[FIGURE 1 OMITTED]
In the HUGO results (summarized in figure 2 from HUGO 2009:1542), speakers of Austronesian languages on Taiwan are, in terms of human genetics, subgroups within a larger clade that contains some (but not all) speakers of other Austronesian languages.4 Significantly the Austronesian language speakers closest to the top of the "Austronesian" clade in figure 2 are in Malaysia, where they are close (in human genetic terms) to the neighboring "Austroasiatic" speaking samples. Elsewhere, we see Tai-Kadai not forming a distinct clade separate from other northern mainland groups (Chinese, Hmong, Japanese, Korean), and linguistically Dravidian genetic samples subgrouping with those from (Indo-European) Indic populations, but not with Indo-European populations from outside South Asia.
[FIGURE 2 OMITTED]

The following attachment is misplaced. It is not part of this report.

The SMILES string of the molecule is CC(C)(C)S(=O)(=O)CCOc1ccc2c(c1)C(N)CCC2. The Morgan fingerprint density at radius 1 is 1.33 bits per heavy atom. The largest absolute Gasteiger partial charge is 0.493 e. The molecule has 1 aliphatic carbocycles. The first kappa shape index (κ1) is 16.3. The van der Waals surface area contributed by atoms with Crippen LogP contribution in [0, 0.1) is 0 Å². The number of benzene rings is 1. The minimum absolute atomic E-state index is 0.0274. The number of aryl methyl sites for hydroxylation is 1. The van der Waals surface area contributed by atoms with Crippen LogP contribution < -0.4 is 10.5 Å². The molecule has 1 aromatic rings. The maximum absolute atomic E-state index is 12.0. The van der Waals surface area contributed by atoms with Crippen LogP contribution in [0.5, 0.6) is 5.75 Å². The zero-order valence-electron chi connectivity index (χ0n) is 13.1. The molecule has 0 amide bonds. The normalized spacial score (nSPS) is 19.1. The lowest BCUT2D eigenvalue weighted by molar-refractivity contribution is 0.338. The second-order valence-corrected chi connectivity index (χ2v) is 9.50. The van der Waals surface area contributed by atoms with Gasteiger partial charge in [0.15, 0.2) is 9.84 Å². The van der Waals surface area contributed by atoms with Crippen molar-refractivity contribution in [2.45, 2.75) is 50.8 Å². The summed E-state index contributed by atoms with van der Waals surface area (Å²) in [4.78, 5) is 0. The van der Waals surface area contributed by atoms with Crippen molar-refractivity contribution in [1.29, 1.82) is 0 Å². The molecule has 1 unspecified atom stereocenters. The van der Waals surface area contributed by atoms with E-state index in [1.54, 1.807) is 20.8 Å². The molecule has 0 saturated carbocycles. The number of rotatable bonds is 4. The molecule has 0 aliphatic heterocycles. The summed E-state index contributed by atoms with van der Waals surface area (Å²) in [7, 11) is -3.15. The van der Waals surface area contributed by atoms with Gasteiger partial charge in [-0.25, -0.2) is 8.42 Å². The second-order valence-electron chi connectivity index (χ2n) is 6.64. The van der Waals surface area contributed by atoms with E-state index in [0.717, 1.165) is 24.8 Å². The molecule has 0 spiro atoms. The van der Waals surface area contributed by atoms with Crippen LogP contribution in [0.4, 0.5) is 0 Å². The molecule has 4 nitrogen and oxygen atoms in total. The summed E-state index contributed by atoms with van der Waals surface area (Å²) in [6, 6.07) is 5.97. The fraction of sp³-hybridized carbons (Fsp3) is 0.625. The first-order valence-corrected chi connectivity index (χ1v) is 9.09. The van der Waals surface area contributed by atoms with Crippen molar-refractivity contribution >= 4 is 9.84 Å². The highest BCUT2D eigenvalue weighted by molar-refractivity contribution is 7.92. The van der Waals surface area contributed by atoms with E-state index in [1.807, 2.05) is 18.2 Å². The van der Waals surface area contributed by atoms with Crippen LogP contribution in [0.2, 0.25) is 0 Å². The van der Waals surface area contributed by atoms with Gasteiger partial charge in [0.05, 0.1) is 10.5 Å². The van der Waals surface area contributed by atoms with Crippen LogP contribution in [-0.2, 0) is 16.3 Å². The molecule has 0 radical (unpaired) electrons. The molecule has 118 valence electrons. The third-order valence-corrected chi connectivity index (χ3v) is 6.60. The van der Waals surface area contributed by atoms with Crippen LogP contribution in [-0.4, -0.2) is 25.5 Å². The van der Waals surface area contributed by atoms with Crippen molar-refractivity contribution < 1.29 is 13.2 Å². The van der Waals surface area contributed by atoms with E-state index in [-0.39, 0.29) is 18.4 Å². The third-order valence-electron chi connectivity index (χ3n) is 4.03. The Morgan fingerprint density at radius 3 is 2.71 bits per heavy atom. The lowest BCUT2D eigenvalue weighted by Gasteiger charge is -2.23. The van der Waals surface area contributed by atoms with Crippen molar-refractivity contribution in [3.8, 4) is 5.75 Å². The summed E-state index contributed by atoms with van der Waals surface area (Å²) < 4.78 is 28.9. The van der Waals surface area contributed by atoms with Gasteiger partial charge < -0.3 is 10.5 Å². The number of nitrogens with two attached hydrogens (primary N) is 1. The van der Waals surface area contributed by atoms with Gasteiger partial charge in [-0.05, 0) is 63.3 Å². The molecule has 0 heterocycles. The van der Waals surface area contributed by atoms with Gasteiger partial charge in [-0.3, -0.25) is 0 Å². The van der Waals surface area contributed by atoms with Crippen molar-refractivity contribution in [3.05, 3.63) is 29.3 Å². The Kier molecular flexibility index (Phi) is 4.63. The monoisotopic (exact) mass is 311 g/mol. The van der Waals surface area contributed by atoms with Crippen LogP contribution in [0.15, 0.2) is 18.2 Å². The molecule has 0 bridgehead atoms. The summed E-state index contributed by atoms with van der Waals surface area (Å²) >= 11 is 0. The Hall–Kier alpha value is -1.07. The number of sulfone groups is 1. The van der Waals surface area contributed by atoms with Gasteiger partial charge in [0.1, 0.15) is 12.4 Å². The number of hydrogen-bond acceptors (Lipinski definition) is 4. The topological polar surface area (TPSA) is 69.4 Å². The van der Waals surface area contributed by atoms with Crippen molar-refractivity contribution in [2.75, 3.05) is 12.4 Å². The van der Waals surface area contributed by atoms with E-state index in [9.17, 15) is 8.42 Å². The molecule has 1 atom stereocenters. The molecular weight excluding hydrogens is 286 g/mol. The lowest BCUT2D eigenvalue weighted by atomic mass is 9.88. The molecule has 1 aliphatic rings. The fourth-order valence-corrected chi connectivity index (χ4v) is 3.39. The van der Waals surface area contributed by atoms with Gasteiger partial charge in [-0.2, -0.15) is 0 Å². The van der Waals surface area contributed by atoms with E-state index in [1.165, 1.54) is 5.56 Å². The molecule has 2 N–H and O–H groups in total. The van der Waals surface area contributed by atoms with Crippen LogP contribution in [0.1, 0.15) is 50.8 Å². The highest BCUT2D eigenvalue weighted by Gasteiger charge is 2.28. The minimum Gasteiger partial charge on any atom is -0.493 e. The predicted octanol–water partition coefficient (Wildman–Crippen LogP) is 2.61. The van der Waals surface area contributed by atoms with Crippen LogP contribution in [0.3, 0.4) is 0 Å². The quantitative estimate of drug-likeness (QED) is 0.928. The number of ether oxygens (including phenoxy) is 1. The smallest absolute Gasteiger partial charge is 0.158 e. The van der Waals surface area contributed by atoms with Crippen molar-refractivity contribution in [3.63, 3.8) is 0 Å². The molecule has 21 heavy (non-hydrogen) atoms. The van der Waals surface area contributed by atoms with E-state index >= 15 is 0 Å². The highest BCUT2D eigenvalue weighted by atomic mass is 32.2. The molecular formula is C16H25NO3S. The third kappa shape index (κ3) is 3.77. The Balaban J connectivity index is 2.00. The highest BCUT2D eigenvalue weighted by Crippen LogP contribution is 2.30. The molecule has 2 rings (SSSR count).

The HUGO results are noteworthy because, although they are based on specific scans, they were undertaken on large and robust sample populations. They clearly demonstrate a lack of historical consilience between human genetic and linguistic phylogeographies, a discrepancy that confirms previous studies of mitochondrial DNA (mtDNA) and Y-chromosome data (for example, Capelli et al. 2001; Hurles et al. 2005; Kayser et al. 2008; Li et al. 2008; Soares et al. 2011; and many others) whenever a large sample of Asian populations is included. It would be wrong to suppose that there is no genetic signature from Taiwan, but the proportion does not represent the wholesale replacement or even absorption of preexisting populations (Oppenheimer and Richards 2001). Maximally 20 percent of Y chromosome variation (Capelli et al 2001) and at most 20 percent of the mtDNA variation (Hill et al. 2007) in Island Southeast Asian populations can be explained by an out-of-Taiwan hypothesis. By implication, these findings are relevant beyond just Southeast Asia, and call into question the assumptions about correspondence between human genetic and language distributions elsewhere in the world (for example, Diamond and Bellwood 2003; Cavalli-Sforza et al. 1988; Sokal et al. 1990; Barbujani and Sokal 1990; Mona et al. 2007). These findings imply in the main a model that is dependent on social geographic factors rather than linguistic affiliations (Hill and Serjeantson 1989; Su et al. 1999; Rosenberg et al. 2006; Gayden et al. 2007; Wang et al. 2007; Lopez Herraez et al. 2009; Mona et al. 2009; Simonson et al. 2011). Nichols and Peterson (1998:612) note that "biological genetic features have geographically based rather than linguistically based distributions," and we add that, to judge from the studies quoted above, there is a correlation with linguistic classifications only in those circumstances in which the phylogeny of the linguistic family spreads out across contiguous regions in space, thus making geography the common factor that links genetics and linguistics.